- Financing: G20 countries should increase their contributions to the Global Fund to Fight AIDS, Tuberculosis and Malaria, and in more general terms, demand strong bilateral and multilateral commitments to external aid for public health.
- Drug accessibility: G20 countries should remove barriers to pharmaceutical imports and the domestic production of affordable generic drugs, which are essential to public health, especially in low- and middle-income countries.
- HIV testing and treatment: Governments should generate policies that broaden the scope of HIV testing programs. In the absence of a cure or an effective HIV vaccine, the most effective way to control the HIV/AIDS epidemic is by providing HIV testing and treatment to as many people as possible.
- Antimicrobial resistance: Antimicrobial resistance represents a dangerous threat to global public health. With the appearance of many drug-resistant pathogens, such as gonorrhoea, tuberculosis and others, the risk of unstoppable pandemics is constantly growing. The world should address this issue by significantly increasing investment in research and preparing for outbreaks.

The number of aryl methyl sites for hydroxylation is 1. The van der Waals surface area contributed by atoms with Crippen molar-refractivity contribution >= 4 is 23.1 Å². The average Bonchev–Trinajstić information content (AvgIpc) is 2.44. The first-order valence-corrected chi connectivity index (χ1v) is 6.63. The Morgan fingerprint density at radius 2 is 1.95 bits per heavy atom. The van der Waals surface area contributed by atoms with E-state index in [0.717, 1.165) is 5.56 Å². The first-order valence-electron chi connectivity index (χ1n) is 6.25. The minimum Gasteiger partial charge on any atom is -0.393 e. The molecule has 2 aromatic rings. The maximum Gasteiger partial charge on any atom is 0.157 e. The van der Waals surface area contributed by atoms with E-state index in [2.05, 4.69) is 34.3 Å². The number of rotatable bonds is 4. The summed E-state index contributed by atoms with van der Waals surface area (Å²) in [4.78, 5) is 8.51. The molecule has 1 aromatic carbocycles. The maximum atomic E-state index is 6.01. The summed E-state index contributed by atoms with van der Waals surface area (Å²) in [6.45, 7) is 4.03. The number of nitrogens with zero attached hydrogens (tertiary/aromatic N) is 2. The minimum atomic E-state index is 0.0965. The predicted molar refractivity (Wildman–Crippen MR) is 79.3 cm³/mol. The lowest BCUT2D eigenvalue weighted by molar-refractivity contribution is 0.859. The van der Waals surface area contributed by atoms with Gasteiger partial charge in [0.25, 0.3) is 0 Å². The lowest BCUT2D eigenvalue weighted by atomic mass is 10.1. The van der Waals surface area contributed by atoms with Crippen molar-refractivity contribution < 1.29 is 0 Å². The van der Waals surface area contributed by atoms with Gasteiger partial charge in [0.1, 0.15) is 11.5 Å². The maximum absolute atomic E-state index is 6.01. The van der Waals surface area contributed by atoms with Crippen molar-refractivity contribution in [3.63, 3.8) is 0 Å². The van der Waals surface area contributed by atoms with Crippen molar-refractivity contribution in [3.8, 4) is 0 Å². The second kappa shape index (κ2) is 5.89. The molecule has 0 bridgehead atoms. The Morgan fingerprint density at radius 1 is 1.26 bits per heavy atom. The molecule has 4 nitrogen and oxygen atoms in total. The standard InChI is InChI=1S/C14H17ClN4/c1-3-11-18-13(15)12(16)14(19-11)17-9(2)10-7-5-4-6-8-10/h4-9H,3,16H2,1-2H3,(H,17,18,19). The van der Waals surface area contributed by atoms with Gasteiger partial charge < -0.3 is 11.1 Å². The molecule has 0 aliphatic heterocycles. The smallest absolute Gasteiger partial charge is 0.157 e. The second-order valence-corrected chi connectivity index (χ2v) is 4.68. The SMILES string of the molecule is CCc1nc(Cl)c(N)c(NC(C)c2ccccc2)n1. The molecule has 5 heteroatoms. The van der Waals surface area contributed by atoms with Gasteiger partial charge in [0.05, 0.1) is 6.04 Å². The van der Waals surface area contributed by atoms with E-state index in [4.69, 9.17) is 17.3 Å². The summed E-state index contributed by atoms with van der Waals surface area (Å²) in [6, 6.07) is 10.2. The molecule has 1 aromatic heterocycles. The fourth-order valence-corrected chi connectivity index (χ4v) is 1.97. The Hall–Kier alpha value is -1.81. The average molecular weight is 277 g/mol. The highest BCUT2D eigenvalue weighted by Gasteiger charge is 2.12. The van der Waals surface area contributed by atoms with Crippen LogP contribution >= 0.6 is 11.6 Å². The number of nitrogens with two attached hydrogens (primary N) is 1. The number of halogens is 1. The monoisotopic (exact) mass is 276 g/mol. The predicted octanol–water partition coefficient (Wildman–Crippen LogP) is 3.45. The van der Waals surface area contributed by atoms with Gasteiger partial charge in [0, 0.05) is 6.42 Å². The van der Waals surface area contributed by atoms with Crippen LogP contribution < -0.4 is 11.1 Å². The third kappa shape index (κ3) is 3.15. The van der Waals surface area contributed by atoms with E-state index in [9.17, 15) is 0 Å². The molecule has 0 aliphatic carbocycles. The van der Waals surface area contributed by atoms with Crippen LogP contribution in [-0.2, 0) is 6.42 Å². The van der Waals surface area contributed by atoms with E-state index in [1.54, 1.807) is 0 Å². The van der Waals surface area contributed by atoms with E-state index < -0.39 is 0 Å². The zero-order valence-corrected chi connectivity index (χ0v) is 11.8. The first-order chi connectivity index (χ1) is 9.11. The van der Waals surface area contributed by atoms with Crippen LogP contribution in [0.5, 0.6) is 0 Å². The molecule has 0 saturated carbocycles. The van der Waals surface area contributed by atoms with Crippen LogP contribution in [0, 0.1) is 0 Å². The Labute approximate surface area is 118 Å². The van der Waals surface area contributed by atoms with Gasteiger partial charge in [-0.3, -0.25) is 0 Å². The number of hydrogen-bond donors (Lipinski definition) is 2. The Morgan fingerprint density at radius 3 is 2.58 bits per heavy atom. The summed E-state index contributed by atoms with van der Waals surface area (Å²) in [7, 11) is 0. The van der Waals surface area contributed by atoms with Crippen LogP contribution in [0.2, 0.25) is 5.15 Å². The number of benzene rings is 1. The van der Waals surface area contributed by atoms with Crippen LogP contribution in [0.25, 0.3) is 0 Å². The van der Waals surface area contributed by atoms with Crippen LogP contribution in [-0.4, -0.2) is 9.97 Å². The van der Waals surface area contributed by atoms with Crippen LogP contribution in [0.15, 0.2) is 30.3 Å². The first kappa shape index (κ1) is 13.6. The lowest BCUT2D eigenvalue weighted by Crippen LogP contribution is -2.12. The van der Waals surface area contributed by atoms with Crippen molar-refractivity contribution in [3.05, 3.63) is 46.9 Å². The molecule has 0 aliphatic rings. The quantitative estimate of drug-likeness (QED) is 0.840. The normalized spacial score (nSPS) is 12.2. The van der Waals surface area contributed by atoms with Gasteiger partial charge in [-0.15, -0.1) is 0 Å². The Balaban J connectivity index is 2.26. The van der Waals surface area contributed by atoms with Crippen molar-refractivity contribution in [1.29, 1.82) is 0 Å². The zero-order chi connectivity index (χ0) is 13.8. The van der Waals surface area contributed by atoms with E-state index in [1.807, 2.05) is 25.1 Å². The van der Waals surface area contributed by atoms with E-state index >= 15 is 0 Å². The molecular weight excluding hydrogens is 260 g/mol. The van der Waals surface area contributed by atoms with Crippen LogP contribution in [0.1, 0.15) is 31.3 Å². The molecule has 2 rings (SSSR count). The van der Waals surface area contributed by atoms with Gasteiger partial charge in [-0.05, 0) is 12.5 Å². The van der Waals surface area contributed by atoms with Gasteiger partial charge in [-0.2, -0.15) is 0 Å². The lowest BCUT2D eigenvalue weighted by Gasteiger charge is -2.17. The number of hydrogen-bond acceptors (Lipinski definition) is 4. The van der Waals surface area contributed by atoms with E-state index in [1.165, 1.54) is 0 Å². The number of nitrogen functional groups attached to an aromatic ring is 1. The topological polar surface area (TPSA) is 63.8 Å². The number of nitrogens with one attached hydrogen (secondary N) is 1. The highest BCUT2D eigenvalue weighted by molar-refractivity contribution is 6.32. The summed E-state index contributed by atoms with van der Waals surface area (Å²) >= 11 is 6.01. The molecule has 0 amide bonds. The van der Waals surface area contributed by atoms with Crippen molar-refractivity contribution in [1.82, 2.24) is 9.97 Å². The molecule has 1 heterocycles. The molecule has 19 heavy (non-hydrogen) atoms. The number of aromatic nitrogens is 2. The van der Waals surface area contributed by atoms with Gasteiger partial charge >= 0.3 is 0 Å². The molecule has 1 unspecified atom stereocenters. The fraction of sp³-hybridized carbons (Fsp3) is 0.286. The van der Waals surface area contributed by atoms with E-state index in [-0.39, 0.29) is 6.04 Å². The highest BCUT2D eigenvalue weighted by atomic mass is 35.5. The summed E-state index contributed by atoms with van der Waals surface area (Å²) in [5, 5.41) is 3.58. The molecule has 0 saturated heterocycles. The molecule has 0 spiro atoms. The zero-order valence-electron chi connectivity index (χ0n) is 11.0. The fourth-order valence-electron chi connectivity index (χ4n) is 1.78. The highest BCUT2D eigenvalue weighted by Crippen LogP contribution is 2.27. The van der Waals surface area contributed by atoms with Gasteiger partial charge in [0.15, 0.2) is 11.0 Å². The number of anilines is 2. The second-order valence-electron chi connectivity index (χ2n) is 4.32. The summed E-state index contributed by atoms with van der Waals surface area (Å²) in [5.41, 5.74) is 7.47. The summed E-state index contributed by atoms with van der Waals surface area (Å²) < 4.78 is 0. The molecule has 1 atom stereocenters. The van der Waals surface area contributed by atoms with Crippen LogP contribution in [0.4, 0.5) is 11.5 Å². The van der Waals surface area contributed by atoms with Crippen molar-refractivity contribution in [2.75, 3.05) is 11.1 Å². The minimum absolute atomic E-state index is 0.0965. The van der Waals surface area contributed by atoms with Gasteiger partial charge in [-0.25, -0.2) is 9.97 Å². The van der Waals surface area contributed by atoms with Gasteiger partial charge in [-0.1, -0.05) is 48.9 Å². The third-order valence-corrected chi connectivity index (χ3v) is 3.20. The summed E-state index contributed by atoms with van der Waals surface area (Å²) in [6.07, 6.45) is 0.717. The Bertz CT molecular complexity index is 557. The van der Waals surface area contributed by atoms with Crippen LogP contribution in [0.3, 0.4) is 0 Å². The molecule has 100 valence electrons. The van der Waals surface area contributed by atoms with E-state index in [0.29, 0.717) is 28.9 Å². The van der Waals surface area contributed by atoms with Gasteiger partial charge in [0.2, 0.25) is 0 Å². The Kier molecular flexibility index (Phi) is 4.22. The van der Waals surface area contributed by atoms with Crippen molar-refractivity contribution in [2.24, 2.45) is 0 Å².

- Neglected tropical diseases: As shown by the Ebola outbreak in 2014, we ignore neglected tropical diseases at our own peril. The cost of not being prepared for an inevitable outbreak in an interconnected world could mean the loss of millions of lives, serious travel and global trade disruption, and long-lasting costs for the reconstruction of the affected communities.
“G20 countries represent billions of dollars in economic activity every year,” said Dr. Saavedra. “In contrast, addressing these urgent public health issues would only require a minimal additional investment and would bring substantial benefits to the world economy in terms of equity, reduced economic distress and a healthier world for everyone. On the other hand, G20 governments should also consider that some countries are going through a serious health crisis and require an urgent global humanitarian response. Among these countries are Syria, Yemen, Libya, the Democratic Republic of Congo and Venezuela.”